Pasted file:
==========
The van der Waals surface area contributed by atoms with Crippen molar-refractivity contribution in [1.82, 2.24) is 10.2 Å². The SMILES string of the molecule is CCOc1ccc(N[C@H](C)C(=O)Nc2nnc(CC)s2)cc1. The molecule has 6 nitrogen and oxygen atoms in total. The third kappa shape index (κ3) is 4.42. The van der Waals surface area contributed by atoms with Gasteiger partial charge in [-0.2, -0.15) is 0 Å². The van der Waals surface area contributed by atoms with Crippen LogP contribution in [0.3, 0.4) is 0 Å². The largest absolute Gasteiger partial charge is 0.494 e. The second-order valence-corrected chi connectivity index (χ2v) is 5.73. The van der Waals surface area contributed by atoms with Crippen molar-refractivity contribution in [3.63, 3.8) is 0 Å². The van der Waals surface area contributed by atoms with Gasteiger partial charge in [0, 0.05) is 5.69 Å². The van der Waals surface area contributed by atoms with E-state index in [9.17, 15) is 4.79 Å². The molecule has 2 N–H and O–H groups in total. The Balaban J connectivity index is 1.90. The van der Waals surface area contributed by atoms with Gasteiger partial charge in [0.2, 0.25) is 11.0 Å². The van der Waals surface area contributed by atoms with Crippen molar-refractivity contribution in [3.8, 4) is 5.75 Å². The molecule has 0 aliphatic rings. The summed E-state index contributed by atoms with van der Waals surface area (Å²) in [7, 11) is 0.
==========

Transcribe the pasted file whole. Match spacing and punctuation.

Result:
The van der Waals surface area contributed by atoms with Crippen molar-refractivity contribution in [1.82, 2.24) is 10.2 Å². The SMILES string of the molecule is CCOc1ccc(N[C@H](C)C(=O)Nc2nnc(CC)s2)cc1. The molecule has 6 nitrogen and oxygen atoms in total. The third kappa shape index (κ3) is 4.42. The van der Waals surface area contributed by atoms with Gasteiger partial charge in [-0.2, -0.15) is 0 Å². The van der Waals surface area contributed by atoms with Crippen LogP contribution in [0.3, 0.4) is 0 Å². The largest absolute Gasteiger partial charge is 0.494 e. The second-order valence-corrected chi connectivity index (χ2v) is 5.73. The van der Waals surface area contributed by atoms with Crippen molar-refractivity contribution in [3.63, 3.8) is 0 Å². The van der Waals surface area contributed by atoms with Gasteiger partial charge in [0, 0.05) is 5.69 Å². The van der Waals surface area contributed by atoms with E-state index in [9.17, 15) is 4.79 Å². The molecule has 2 N–H and O–H groups in total. The Balaban J connectivity index is 1.90. The van der Waals surface area contributed by atoms with Gasteiger partial charge in [0.2, 0.25) is 11.0 Å². The van der Waals surface area contributed by atoms with Crippen molar-refractivity contribution in [3.8, 4) is 5.75 Å². The molecule has 0 aliphatic rings. The summed E-state index contributed by atoms with van der Waals surface area (Å²) in [7, 11) is 0.